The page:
#166472  by ac4468
BOUKINATOR wrote:Great info so far. I would not have thought to go the strat route.

I'm playing a stock Deluxe Reverb (2013) so maybe I'll start on the amp side (JBLs and what not). I think it would make the most sense to have someone build it for me, suggestions? (Chicago)
If you're talking about getting an amp rig with separate pre/amp/cabinet then I can help with the speaker cabs. I still have 2 - 1x12 and several 2x12 HT style cabs available.
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 #166474  by BOUKINATOR
Thanks again everybody. Looks like I might want to find a Mac amp and a JBL 120 in a cabinet. I'll worry about the guitar later.

So, I have no idea where to look. Does anyone know someone (preferably near Chicago) that builds these things for people?
 #166486  by sw72
Jim - Pat McKeever at Chicago Fret Works could do this. He already makes boutique Fender recreations. Would not be a stretch for him to custom make a portable gig worth high end single speaker black face twin. Another option less local is Dan Lurie at FYD. He makes a Trips 44 combo this is exactly a Jerry Garcia Modified Black Face twin with a JBL 120 (D,E,F) speaker in it. Very good product I have one. I also have a lot of experience with Pat. Neither is going to be a disappointment.
BOUKINATOR liked this
 #166492  by kurt eye
If you are on a budget like most people you can do it in steps.

Most everything I have is from Craigslist or Reverb unless otherwise noted:

I started out with an American strat I got for $500
I then got a Fender Hot Rod Deluxe for $375
I promptly added a JBL K-120 $250ish - don't wait on this.
I constantly trolled CL for good deals on Jerry style pedals which typically cost between $50 and $200:
Boss OD-2 Turbo (I use this for overdrive)
Boss HM-2 Heavy Metal (I use this for distortion)
Boss OC-2 Octave
MxR Script Phaser
MxR Carbon Copy Digital Delay
Modded Vox Wah
3 Leaf proton envelope filter

I upgraded the pickups in the strat to David Allen Voodoos (new - $250ish)

I sold the Hot Rod Deluxe (but kept the JBL of course) and bought an SMS (new - $700) and a Carvin DMC200L(new$250) and put them in a combo box I built.

The SMS was a significant piece of the tone IMO. It ads a distinctive "cluck" type tone.

I eventually sold my strat and bought a Troy Post Wolf (new- $1900)- which I love

I then had to try a McIntosh. I got an MC-250 for $600ish. I found my Mcintosh to be nice but a little muddy sounding to my ear. It had newer caps but perhaps could have used some additional work. I ended up selling it because the tone difference did not justify the added weight and hassle compared to by SMS/Carvin combo box.

My wolf came with an onboard CAE buffer and OBEL set up. I had issues with the CAE buffer that I had to constantly troubleshoot. I was going through batteries like crazy. I got fed up and took it out and decided to just go with a buffer pedal. I put a bona fide buffer pedal ($50) at the beginning of the pedal chain. I like not having to constantly put batteries in my guitar and I like using a single ordinary guitar cable. Though OBEL will give you the full volume effect at any volume with your pedal chain, its a nice to have, but not a have to have.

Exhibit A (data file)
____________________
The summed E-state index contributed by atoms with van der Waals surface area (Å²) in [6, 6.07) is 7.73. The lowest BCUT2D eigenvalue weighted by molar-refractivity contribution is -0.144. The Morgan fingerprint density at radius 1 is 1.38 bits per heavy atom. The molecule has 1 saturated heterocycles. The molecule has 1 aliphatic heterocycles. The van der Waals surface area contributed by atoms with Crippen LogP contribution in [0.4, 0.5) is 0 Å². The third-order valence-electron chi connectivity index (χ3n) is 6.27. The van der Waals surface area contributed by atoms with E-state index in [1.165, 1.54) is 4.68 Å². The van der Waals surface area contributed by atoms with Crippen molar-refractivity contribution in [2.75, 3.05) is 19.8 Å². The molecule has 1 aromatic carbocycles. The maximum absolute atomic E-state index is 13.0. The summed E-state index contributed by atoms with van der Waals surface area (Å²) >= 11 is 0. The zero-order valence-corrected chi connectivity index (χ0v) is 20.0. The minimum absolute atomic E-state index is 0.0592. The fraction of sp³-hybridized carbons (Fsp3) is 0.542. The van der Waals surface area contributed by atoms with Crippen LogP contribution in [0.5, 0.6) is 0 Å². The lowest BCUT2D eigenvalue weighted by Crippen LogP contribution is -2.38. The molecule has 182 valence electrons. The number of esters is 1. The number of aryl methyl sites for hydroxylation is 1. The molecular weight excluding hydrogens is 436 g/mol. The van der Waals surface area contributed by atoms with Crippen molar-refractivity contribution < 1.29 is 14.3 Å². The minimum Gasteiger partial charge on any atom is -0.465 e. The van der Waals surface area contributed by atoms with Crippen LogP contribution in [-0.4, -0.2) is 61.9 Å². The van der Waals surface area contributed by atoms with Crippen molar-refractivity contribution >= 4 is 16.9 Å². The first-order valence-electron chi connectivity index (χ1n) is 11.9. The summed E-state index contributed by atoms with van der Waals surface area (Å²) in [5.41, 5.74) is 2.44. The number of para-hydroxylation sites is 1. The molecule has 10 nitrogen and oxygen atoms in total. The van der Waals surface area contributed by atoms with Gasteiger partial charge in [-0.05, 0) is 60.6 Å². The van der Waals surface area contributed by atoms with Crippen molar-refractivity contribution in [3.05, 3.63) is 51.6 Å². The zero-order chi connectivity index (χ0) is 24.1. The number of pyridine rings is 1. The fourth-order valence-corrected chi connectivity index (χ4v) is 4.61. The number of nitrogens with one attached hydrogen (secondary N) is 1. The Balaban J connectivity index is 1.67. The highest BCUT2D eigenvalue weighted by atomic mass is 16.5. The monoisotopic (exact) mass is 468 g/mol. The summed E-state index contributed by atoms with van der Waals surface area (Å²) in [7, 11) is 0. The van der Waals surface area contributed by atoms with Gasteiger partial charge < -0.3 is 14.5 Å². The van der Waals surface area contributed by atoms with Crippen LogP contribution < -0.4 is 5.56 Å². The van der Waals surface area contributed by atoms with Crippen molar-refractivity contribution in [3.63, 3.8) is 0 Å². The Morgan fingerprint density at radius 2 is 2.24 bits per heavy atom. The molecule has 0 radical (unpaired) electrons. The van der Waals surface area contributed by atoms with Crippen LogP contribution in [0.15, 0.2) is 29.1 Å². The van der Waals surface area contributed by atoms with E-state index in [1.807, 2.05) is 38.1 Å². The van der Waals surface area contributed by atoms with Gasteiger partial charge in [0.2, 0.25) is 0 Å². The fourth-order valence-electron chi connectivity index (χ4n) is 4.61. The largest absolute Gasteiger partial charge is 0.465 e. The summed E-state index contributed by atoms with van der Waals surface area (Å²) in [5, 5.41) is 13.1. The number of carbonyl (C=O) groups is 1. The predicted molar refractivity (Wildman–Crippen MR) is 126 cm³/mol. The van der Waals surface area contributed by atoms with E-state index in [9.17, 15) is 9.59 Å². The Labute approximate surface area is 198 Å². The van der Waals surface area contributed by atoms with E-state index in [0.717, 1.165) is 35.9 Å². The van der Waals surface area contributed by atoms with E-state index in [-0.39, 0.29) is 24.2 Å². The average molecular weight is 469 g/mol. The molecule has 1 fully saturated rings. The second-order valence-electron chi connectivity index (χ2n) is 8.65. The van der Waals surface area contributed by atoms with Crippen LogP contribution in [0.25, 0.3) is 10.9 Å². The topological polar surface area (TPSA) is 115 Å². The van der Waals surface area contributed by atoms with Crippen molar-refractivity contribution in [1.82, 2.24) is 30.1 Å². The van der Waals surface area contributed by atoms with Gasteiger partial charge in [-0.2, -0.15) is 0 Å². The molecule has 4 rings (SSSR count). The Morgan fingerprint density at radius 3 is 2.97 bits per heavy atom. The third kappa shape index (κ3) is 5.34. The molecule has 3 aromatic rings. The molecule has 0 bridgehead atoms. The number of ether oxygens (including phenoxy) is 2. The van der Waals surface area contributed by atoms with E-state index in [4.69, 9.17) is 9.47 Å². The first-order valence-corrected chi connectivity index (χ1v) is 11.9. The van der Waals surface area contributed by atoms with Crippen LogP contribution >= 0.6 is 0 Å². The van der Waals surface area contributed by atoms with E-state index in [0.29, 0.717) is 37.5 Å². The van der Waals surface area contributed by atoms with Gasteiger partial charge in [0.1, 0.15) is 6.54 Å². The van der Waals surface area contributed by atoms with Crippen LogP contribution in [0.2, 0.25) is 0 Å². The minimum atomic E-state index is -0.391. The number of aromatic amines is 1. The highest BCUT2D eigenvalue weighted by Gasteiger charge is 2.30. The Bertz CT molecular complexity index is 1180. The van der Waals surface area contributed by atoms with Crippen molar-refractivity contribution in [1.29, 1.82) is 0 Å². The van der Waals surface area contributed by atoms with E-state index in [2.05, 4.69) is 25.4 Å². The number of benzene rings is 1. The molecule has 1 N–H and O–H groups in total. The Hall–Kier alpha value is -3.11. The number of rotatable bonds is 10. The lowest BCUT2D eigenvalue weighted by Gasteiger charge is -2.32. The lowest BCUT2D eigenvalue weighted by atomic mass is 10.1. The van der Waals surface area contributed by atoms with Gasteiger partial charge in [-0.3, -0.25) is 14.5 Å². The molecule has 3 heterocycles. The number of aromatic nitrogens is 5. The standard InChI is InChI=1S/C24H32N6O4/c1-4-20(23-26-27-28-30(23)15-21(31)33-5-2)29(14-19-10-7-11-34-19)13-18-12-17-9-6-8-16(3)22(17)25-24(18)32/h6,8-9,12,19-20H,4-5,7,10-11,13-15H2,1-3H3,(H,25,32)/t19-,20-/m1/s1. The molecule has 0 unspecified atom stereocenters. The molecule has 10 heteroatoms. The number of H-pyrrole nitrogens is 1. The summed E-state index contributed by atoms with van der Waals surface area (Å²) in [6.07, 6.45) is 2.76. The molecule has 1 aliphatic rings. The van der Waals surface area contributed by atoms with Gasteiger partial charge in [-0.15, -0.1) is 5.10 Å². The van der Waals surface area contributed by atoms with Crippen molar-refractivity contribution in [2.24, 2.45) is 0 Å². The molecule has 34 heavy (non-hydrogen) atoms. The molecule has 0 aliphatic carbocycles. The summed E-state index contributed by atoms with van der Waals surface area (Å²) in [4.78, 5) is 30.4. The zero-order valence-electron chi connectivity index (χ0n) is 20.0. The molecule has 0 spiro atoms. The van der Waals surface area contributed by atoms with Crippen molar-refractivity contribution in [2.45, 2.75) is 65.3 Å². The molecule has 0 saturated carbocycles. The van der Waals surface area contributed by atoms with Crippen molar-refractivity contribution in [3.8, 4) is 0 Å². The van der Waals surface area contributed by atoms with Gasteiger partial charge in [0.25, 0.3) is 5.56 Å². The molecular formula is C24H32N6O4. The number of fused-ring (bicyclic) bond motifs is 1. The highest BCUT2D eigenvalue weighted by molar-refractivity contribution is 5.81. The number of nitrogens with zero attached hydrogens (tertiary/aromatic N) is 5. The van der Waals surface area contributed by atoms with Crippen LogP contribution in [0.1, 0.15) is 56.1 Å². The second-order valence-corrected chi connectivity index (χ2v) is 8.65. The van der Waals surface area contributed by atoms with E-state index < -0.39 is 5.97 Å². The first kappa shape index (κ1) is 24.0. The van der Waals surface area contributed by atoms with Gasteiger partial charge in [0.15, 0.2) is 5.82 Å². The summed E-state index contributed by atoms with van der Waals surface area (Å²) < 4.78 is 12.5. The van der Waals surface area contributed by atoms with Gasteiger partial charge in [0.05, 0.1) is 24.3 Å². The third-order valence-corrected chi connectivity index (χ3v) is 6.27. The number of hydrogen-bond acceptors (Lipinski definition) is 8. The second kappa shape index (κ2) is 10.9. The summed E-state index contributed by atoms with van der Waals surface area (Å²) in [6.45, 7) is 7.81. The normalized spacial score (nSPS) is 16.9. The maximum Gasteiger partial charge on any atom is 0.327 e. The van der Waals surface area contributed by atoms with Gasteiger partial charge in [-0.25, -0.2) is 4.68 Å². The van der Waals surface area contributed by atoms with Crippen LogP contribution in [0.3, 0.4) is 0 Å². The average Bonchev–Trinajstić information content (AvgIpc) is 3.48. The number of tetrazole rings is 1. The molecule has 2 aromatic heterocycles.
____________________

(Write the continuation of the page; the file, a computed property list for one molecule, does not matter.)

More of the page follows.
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 #166494  by sugarinthegourd
I’ve heard that about the CAE buffer eating batteries. I bet they used something like a TL071 where they could have used, say, a TL061 which uses FAR less power, and there would be no downside in its use as a unity gain buffer. Maybe you’ve given up but if not: is the opamp socketed?

[EDIT: I see it’s not socketed and what’s more the markings are sanded off the chip in the photo online. But I bet that’s what they did, which is unfortunate. Good reason to use Waldo’s buffer instead.]
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 #166495  by sugarinthegourd
I recently got a used Quilter Aviator Gold at a very good price and have just put a JBL 2130 into it. Sounds great and I think with a good Strat* gets me very close to ’72 tones. I have no doubt that it would do very well with a Wolf or Tiger style guitar as well.

The digital reverb is pretty stinky though. I love reverb so I’m going to see if something like a Catalinbread Topanga does a better job.

Here’s a Quilter (different model but gives you a sense of how good they can sound for JG): https://m.youtube.com/watch?v=nMfd_XnxyUM

* I’m surprised at how close I can even get with a Tele, with some vol & tone knob manipulation.
 #166496  by kurt eye
sugarinthegourd wrote: Sun Nov 24, 2019 8:26 am ... Good reason to use Waldo’s buffer instead.]
I agree. When I ordered the optional buffer install from Troy Post, I asked for a Wald buffer. In fact, when I started to have troubles I messaged Waldo with pictures who informed me that my buffer was a CAE. Dooh!